We endorse that approach. We agree that the power given by CPR 3.1(7) cannot be used simply as an equivalent to an appeal against an order with which the applicant is dissatisfied. The circumstances outlined by Patten J are the only ones in which the power to revoke or vary an order already made should be exercised under 3.1(7).”
    In Roult Hughes LJ, with whom Smith and Carnwath LJJ agreed, said at [15]:

    “There is scant authority upon Rule 3.1(7) but such as exists is unanimous in holding that it cannot constitute a power in a judge to hear an appeal from himself in respect of a final order. Neuberger J said as much in Customs & Excise v Anchor Foods (No 3) [1999] EWHC 834 (Ch). So did Patten J in Lloyds Investment (Scandinavia) Ltd v Ager-Hanssen [2003] EWHC 1740 (Ch). His general approach was approved by this court, in the context of case management decisions, in Collier v Williams [2006] EWCA Civ 20. I agree that in its terms the rule is not expressly confined to procedural orders. Like Patten J in Ager-Hanssen I would not attempt any exhaustive classification of the circumstances in which it may be proper to invoke it. I am however in no doubt that CPR 3.1(7) cannot bear the weight which Mr Grime’s argument seeks to place upon it. If it could, it would come close to permitting any party to ask any judge to review his own decision and, in effect, to hear an appeal from himself, on the basis of some subsequent event. It would certainly permit any party to ask the judge to review his own decision when it is not suggested that he made any error. It may well be that, in the context of essentially case management decisions, the grounds for invoking the rule will generally fall into one or other of the two categories of (i) erroneous information at the time of the original order or (ii) subsequent event destroying the basis on which it was made. The exigencies of case management may well call for a variation in planning from time to time in the light of developments. There may possibly be examples of non-procedural but continuing orders which may call for revocation or variation as they continue – an interlocutory injunction may be one. But it does not follow that wherever one or other of the two assertions mentioned (erroneous information and subsequent event) can be made, then any party can return to the trial judge and ask him to re-open any decision…..”
    In the present case there has been no material change of circumstances since I made the Order dated 28 July 2010. Nor did counsel for SAS suggest that I had made the Order upon a false basis. Counsel for SAS did submit, however, that the Court of Appeal had left open the possibility that it might be proper to exercise the power conferred by rule 3.1(7) even if there had no been material change of circumstances and it was not suggested that the order in question had been made on a false basis. Furthermore, he relied upon paragraph 1.1 of the Practice Direction to CPR Part 68, which provides that “responsibility for settling the terms of the reference lies with the English court and not with the parties”. He suggested that this meant that orders for references were not subject to the usual constraints on orders made purely inter partes.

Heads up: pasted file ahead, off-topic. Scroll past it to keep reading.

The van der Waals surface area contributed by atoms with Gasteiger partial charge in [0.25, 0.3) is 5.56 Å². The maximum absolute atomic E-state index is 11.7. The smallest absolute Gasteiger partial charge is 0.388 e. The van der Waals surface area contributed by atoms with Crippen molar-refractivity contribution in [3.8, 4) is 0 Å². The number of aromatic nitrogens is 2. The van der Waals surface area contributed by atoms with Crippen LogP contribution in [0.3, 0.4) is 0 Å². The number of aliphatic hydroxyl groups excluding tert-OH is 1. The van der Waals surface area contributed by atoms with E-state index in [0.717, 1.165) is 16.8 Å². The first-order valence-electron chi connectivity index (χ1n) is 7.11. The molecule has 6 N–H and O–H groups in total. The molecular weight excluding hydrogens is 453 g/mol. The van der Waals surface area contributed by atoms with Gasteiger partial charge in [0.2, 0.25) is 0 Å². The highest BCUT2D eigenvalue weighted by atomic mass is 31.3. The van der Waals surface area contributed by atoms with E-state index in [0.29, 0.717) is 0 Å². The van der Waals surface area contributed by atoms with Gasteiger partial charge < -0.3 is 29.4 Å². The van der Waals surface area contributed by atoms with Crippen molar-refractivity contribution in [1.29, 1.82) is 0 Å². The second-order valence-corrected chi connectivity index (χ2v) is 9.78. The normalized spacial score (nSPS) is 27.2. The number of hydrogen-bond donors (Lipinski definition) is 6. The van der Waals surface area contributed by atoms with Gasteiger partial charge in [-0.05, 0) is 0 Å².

In my judgment PD68 paragraph 1.1 does not justify exercising the power conferred by rule 3.1(7) in circumstances falling outside those identified in Collier and Roult. I am therefore very doubtful that it would be a proper exercise of the power conferred on me by CPR r. 3.1(7) to vary the Order dated 28 July 2010 in the present circumstances. I prefer, however, not to rest my decision on that ground.

    Discretion
    Counsel for WPL also submitted that, even if this Court had jurisdiction to amend the questions, I should exercise my discretion by refusing to do so for two reasons. First, because the application was made too late. Secondly, because there was no sufficient justification for the amendments anyway. I shall consider these points separately.

    Delay
    The relevant dates are as follows. The judgment was handed down on 23 July 2010, a draft having been made available to the parties a few days before that. There was a hearing to consider the form of the order, and in particular the wording of the questions to be referred, on 28 July 2010. Prior to that hearing both parties submitted drafts of the questions, and the respective drafts were discussed at the hearing. Following the hearing I settled the Order, and in particular the questions. The Order was sealed on 2 August 2010. The sealed Order was received by the parties between 3 and 5 August 2010. At around the same time the Senior Master of the Queen’s Bench Division transmitted the Order to the Court of Justice. On 15 September 2010 the Registry of the Court of Justice notified the parties, Member States and EU institutions of the reference. On 1 October 2010 the United Kingdom Intellectual Property Office advertised the reference on its website and invited comments by interested parties by 7 October 2010. The latest date on which written observations on the questions referred may be filed at the Court of Justice is 8 December 2010 (two months from the date of the notification plus 10 days extension on account of distance where applicable). This period is not extendable in any circumstances.

    As noted above, the application was not issued until 11 October 2010. No justification has been provided by SAS for the delay in making the application. The only explanation offered by counsel for SAS was that the idea of proposing the amendments had only occurred to those representing SAS when starting work on SAS’s written observations.